A sense of proportion about risk and be grateful for farmer success
I look forward to playing with my latest farm toy. The family calls it a "golf cart." It is a UTV ( said by a Jim Mora Panel listener to mean Utility Task Vehicle) but more commonly referred to as a “side by side”. As dairy farmers upgrade their gear in the dairy bonanza, the rest of rural New Zealand benefits from their second hand off-road wheels.
The farm bike, then quad bike, largely replaced the horse several decades ago. Now they in turn will be replaced by UTVs.
The safety over-lords exploit the injury rates on ATVs to get ordinary people to cower apologetically before them. Ignoring the drive of many of us to use our machines to the limit for the same kind of satisfaction as we get from mountain climbing, or playing rugby, or skiing fast, or even perhaps binge drinking, they force industry leaders into snivelling apologies for accidents that are inevitable if people are to continue to be free to choose their preferred levels of risk.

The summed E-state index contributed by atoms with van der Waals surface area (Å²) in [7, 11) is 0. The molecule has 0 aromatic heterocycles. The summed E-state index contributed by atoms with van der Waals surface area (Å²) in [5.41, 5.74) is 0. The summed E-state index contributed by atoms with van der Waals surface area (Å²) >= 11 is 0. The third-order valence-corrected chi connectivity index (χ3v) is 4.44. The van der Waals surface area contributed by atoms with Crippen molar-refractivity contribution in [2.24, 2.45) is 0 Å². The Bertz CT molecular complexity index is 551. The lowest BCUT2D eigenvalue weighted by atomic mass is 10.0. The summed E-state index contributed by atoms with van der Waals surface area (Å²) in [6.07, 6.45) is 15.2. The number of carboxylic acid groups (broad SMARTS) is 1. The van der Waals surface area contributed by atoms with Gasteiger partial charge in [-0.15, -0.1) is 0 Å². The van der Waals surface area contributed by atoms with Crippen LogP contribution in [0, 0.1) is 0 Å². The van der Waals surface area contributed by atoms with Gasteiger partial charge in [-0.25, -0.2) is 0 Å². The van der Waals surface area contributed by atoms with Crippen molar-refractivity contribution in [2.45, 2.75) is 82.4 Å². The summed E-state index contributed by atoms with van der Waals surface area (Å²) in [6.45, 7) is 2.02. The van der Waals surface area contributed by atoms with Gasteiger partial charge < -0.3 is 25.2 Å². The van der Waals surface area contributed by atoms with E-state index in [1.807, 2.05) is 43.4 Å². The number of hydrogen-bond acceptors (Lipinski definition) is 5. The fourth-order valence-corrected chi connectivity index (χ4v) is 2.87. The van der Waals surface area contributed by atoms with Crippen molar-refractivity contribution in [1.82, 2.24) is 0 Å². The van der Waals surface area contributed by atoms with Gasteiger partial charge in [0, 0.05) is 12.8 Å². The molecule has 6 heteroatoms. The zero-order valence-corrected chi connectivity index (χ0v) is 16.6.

Sure there are sensible precautions that could reduce pointless accidents without diminishing the thrill that is sought out by young and old users. But some of the effort that goes into documentation and "safety planning" is empty and demeaning arse-covering.
We should instead all be marvelling at the price and performance of the machines that have replaced horses. Riding used to keep New Zealand rural people lean and tough (and often injured). The hysteria about quad bike dangers overlooks how predictable they are compared with horses. Especially horses in the hands of thrill seekers.
My UTV replaces my second quad but carries beehives. You don’t ask horses to do that. Can there be a better toy for an aging boy? Every year the machines are safer, more capable and more comfortable. UTVs are no more expensive in real terms than my primitive first quad from 20 years ago. A basic quad, new, can be a little over half the nominal price of 20 years ago and under 20% of the price, taking into account inflation and quality improvements. Farmers who complain about meat prices should think what it must be like for manufacturers trying to survive a sustained price drop to under 25% of what they got 20 years ago, with no end to real price reductions in sight.
Stephen Franks is principal of Wellington commercial and public law firm Franks and Ogilvie.